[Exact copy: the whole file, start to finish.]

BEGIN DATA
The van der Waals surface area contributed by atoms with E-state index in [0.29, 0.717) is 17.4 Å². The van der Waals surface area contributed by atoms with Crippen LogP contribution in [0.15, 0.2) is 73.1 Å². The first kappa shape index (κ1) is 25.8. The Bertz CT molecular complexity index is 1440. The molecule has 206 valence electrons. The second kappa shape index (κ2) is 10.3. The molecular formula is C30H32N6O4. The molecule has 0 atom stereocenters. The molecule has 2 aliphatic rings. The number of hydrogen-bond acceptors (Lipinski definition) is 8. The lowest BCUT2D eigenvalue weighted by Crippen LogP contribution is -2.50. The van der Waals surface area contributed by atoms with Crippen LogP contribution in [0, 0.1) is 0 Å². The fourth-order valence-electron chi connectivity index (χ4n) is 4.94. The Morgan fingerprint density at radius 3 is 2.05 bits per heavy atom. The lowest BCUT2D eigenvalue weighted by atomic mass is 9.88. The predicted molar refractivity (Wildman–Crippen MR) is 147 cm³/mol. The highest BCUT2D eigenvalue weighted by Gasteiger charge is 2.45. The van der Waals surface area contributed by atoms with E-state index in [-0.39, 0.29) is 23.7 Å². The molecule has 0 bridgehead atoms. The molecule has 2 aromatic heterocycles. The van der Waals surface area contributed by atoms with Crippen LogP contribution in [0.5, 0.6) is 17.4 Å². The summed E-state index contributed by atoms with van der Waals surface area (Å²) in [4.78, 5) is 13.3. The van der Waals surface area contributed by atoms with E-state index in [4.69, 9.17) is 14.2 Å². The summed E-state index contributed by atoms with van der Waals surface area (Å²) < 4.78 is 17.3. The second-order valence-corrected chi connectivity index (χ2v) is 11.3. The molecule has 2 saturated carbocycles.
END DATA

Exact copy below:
The van der Waals surface area contributed by atoms with E-state index in [0.29, 0.717) is 17.4 Å². The van der Waals surface area contributed by atoms with Crippen LogP contribution in [0.15, 0.2) is 73.1 Å². The first kappa shape index (κ1) is 25.8. The Bertz CT molecular complexity index is 1440. The molecule has 206 valence electrons. The second kappa shape index (κ2) is 10.3. The molecular formula is C30H32N6O4. The molecule has 0 atom stereocenters. The molecule has 2 aliphatic rings. The number of hydrogen-bond acceptors (Lipinski definition) is 8. The lowest BCUT2D eigenvalue weighted by Crippen LogP contribution is -2.50. The van der Waals surface area contributed by atoms with Crippen LogP contribution in [0, 0.1) is 0 Å². The fourth-order valence-electron chi connectivity index (χ4n) is 4.94. The Morgan fingerprint density at radius 3 is 2.05 bits per heavy atom. The lowest BCUT2D eigenvalue weighted by atomic mass is 9.88. The predicted molar refractivity (Wildman–Crippen MR) is 147 cm³/mol. The highest BCUT2D eigenvalue weighted by Gasteiger charge is 2.45. The van der Waals surface area contributed by atoms with E-state index in [-0.39, 0.29) is 23.7 Å². The molecule has 0 bridgehead atoms. The molecule has 2 aromatic heterocycles. The van der Waals surface area contributed by atoms with Crippen LogP contribution in [0.5, 0.6) is 17.4 Å². The summed E-state index contributed by atoms with van der Waals surface area (Å²) in [4.78, 5) is 13.3. The van der Waals surface area contributed by atoms with E-state index in [4.69, 9.17) is 14.2 Å². The summed E-state index contributed by atoms with van der Waals surface area (Å²) < 4.78 is 17.3. The second-order valence-corrected chi connectivity index (χ2v) is 11.3. The molecule has 2 saturated carbocycles.